• Drives road crossing crossbuck signals directly.

It could drive a servo-driven crossing gate or wigwag directly without any issue. It would need an fet driver if the mechanism used anything that drew more current , like electromagnets,  or if we wanted it to drive the sound. 

  • Direct drive of LED or incandescent lamps.

Led's are direct drive.  Incadescents would need to have logic level fets on the output pins.

 So, you could basically take this setup, add a few fet's for higher current draw items like incadescents, and be pretty close. 

One nice thing about the arduino microcontroller is its ability to add pullup resistors under software control, without the need for discreet components.  That really comes in handy for ground sensing devices.

For my future large layout, I plan on some Arduino Nano's simply becoming block detectors (8 blocks detected per Nano) with these block detecting Nano's communicating to an ethernet nano which sends the block data back to a main system, which then can software control the aspect signals from that data. This would allow easier wiring of the signals, as I wouldnt need to wire the blocks to each signal. 

 

It's obvious that you would want to include signal aspects for CLEAR, APPROACH, and STOP. But I would suggest, since we're already talking about grade crossing flashers, that this device be able to represent aspects that include flashing as well.

Flashing GREEN for LIMITED CLEAR or whatever you want to call it. Flashing YELLOW for MEDIUM APPROACH as was used by Southern Pacific. And Flashing RED could be a RESTRICTING aspect. Your railroad may use different terminology for the various aspects.

Another thought is a signal that acts as a Control Point (CP) at the start of a siding. In that case, you would want to have a 3 aspect signal head over a 2 aspect head indicating a straight or diverging route for the switch into the siding. Probably GREEN for straight and RED for the siding.

I agree that you want to keep the Signal Controller separate from Block Detection and Switch Orientation devices. For the Signal Controller, it all boils down to inputs driving the signal aspects.

I like the activation that is done on some boards that I purchased using photo transitors. S gauge using two rails is not conducive to the insulated rail. The possibility to use it with the block signal and a timer chip for two or three light signals or maybe to input to a relay to operate a semaphore. The photo transitors are quite easily hidden between the rails.

Ray

I had considered using the Arduino Nano as a base for the control function.  It has lots of I/O pins and is dirt cheap. The external circuits would be for input and output signal conditioning and of course a generic source of power.  While you could consider a DC power brick for the power, I think having a bunch of little bricks, one for each unit, may be a bit cumbersome, so I was thinking along the lines of an AC power supply that will work from track power or accessory power from around 12 VAC to 22 VAC.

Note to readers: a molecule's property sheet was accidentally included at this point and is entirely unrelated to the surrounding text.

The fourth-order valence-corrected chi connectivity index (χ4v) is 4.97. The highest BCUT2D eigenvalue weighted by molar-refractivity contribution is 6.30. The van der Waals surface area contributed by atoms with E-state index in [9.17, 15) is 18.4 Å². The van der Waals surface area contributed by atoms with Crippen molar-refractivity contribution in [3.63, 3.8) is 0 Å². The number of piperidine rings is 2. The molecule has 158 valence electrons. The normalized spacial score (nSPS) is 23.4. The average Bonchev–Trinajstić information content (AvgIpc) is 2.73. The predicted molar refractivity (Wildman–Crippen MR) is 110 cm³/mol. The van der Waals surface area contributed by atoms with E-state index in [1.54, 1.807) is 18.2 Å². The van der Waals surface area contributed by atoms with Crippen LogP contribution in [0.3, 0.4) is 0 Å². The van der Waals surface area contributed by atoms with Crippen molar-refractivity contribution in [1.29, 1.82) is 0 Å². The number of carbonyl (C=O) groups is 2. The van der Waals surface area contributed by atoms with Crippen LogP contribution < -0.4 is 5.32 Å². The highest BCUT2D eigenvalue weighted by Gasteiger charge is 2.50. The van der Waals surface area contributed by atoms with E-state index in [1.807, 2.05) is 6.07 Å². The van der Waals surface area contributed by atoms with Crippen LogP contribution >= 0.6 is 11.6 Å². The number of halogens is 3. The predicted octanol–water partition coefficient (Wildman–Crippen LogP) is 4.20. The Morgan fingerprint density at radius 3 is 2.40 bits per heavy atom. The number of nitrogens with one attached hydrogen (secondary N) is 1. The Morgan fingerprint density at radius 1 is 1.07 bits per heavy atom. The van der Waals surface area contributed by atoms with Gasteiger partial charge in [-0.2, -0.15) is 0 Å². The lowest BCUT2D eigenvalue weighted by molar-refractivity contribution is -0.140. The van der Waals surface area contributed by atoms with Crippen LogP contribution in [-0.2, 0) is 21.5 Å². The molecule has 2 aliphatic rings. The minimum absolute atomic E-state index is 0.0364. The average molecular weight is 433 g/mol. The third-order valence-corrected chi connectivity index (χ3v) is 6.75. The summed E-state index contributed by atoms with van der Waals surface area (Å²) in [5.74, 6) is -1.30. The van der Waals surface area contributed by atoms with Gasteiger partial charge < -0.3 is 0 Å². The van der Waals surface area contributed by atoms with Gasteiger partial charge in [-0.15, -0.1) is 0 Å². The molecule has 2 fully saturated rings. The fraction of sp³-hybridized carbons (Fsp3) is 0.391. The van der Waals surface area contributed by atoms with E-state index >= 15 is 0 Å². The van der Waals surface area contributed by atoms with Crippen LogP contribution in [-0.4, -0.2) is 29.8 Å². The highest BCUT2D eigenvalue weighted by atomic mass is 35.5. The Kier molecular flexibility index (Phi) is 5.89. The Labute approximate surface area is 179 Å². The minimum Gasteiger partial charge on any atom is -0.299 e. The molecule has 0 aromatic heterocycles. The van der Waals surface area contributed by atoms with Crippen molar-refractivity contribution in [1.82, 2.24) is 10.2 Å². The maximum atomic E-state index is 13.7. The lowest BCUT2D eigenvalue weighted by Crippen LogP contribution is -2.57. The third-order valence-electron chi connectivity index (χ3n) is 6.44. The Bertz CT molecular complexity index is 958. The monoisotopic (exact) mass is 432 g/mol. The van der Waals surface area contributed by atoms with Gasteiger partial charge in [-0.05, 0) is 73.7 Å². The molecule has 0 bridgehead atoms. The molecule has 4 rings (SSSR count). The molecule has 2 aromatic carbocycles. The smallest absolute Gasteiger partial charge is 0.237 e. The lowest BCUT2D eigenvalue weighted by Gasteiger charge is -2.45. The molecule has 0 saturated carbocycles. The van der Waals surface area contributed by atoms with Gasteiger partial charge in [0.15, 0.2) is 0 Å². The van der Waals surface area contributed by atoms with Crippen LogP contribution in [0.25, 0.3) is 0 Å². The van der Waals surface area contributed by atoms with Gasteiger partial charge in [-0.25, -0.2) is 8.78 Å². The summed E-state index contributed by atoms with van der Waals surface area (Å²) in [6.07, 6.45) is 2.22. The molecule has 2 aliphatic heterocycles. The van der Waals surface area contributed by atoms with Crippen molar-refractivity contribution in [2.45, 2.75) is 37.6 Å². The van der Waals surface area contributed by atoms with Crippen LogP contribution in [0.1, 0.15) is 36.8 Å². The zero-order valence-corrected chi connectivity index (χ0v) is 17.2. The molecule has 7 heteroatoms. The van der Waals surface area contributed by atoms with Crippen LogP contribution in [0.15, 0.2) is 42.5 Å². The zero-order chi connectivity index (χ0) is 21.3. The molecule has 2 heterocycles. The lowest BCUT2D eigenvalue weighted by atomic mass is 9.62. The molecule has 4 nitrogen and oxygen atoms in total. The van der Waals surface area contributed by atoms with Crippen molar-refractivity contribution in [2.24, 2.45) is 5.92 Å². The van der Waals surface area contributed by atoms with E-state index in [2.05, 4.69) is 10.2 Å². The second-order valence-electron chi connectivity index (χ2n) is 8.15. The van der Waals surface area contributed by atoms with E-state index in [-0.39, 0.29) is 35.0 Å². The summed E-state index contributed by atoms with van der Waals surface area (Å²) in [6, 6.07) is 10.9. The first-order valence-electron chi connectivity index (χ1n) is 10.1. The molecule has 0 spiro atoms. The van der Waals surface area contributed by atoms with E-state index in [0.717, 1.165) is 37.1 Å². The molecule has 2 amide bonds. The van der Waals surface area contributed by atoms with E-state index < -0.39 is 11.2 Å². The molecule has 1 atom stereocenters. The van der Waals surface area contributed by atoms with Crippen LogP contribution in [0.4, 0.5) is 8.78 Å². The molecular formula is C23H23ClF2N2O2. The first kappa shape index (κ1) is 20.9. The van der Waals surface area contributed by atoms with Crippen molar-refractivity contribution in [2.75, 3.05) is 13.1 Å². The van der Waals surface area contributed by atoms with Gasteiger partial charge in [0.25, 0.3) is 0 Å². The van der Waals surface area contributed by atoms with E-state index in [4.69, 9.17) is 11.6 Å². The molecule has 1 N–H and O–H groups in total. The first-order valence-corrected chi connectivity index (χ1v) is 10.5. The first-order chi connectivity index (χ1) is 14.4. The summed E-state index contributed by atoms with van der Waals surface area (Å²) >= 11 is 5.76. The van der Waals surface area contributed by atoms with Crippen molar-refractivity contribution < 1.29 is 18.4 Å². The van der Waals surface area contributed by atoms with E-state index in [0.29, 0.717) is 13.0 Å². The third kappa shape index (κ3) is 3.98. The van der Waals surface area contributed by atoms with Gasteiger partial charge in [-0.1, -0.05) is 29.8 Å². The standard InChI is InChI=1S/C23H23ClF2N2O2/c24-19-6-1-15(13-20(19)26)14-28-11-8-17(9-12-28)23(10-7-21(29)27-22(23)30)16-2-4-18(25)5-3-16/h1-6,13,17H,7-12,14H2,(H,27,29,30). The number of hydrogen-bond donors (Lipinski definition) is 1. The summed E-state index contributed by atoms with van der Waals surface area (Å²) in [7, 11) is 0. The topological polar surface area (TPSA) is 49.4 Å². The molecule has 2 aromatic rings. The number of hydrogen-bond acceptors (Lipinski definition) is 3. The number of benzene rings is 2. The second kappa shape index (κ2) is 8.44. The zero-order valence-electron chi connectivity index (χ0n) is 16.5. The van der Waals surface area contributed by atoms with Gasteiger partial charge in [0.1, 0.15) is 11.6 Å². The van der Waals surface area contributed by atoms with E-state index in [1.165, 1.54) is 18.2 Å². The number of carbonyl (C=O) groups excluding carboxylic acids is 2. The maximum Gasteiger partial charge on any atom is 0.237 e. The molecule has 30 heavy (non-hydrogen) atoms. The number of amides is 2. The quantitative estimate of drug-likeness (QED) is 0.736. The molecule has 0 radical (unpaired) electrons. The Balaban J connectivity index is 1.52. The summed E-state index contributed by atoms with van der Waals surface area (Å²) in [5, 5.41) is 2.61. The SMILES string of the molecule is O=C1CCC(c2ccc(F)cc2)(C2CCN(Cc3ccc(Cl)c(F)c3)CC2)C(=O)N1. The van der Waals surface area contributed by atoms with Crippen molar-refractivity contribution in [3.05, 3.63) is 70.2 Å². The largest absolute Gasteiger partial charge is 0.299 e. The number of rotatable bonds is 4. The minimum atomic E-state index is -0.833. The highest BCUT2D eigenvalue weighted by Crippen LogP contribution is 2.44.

Some of this is getting a little "over the top" for a cheap signal.  Also, all of those intricate signalling variations have to be accommodated by the logic.  If this starts out so complex that it's a six month development project, it's probably dead already.   Also, if we start with the hardware base to support some of this stuff, the software can be customized in the future to expand the capability of the signal board.

CGWforever posted:

What about two light block signals? I see this show three lights.

You simply don't connect to one of the outputs.  Connect to the red and green only, presto, you have a 2-light signal.

I was planning on doing a full signal system on my layout, but I was unable to get all the equipment I needed to get. Since Custom Signals is pretty much no longer selling anything it seems like.

One thing I think would be useful to have is one that can some how see what direction a switch is thrown and have it reflected on the signals somehow. That may end up adding more complexity than you want to the board.

All  the other aspects listed seem interesting.

My idea is to start out small with the possibility of expansion to handle more features.  As far as actually sensing where a switch is, it depends on the switch.  However, that's mostly a mechanical issue of actually sensing the switch position, and it's not always that easy.

My solution would be to use either Tortoise switch motors with the position contacts or Fastrack that has position sensing.

Alex (Ingeniero No1) was working a whole system that did very sophisticated switch position sensing, and was sensitive enough to catch partially thrown switches, don't know what happened to that project.  I know he showed prototypes, and it looked very promising.

Gunrunnerjohn.....thank you!! Cost is the first consideration followed by simplicity in application. My only suggestion would be to offer simple wiring guides for signals from Lionel and MTH......I am not discounting the Atlas products but cost and availability fly in the face of what you are proposing. I also recognize that there are other companies which offer signals, even some "boutique" companies which offer very detailed handcrafted signals but accounting for all variations again might detract from the primary objective.